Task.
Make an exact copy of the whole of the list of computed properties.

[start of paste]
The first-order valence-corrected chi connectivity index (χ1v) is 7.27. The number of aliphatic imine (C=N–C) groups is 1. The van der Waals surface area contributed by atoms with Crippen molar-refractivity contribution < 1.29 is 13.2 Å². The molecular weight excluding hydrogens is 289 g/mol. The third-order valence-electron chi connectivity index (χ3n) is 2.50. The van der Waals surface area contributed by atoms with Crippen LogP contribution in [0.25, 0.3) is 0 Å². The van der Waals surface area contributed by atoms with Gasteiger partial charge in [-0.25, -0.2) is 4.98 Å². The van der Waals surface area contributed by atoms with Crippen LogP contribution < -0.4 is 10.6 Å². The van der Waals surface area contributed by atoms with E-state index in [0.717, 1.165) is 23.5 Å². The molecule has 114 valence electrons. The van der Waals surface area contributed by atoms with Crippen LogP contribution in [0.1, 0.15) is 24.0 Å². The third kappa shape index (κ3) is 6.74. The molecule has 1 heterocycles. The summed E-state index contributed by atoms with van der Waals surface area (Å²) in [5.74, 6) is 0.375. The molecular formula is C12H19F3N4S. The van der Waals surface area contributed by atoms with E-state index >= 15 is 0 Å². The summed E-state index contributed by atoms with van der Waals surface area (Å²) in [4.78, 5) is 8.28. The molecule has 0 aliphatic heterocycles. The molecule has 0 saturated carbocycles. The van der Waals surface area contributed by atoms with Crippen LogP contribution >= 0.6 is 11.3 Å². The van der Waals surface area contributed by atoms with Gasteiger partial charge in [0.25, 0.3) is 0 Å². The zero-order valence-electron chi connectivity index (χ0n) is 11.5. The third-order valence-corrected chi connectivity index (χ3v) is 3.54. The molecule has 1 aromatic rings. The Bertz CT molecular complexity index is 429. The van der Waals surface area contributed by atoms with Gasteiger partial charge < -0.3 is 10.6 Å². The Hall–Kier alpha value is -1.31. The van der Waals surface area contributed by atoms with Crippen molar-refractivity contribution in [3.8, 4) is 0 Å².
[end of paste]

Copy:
The first-order valence-corrected chi connectivity index (χ1v) is 7.27. The number of aliphatic imine (C=N–C) groups is 1. The van der Waals surface area contributed by atoms with Crippen molar-refractivity contribution < 1.29 is 13.2 Å². The molecular weight excluding hydrogens is 289 g/mol. The third-order valence-electron chi connectivity index (χ3n) is 2.50. The van der Waals surface area contributed by atoms with Crippen LogP contribution in [0.25, 0.3) is 0 Å². The van der Waals surface area contributed by atoms with Gasteiger partial charge in [-0.25, -0.2) is 4.98 Å². The van der Waals surface area contributed by atoms with Crippen LogP contribution < -0.4 is 10.6 Å². The van der Waals surface area contributed by atoms with E-state index in [0.717, 1.165) is 23.5 Å². The molecule has 114 valence electrons. The van der Waals surface area contributed by atoms with Crippen LogP contribution in [0.1, 0.15) is 24.0 Å². The third kappa shape index (κ3) is 6.74. The molecule has 1 heterocycles. The summed E-state index contributed by atoms with van der Waals surface area (Å²) in [5.74, 6) is 0.375. The molecular formula is C12H19F3N4S. The van der Waals surface area contributed by atoms with E-state index >= 15 is 0 Å². The summed E-state index contributed by atoms with van der Waals surface area (Å²) in [4.78, 5) is 8.28. The molecule has 0 aliphatic heterocycles. The molecule has 0 saturated carbocycles. The van der Waals surface area contributed by atoms with Crippen LogP contribution >= 0.6 is 11.3 Å². The van der Waals surface area contributed by atoms with Gasteiger partial charge in [0.25, 0.3) is 0 Å². The zero-order valence-electron chi connectivity index (χ0n) is 11.5. The third-order valence-corrected chi connectivity index (χ3v) is 3.54. The molecule has 1 aromatic rings. The Bertz CT molecular complexity index is 429. The van der Waals surface area contributed by atoms with Gasteiger partial charge < -0.3 is 10.6 Å². The Hall–Kier alpha value is -1.31. The van der Waals surface area contributed by atoms with Crippen molar-refractivity contribution in [3.8, 4) is 0 Å².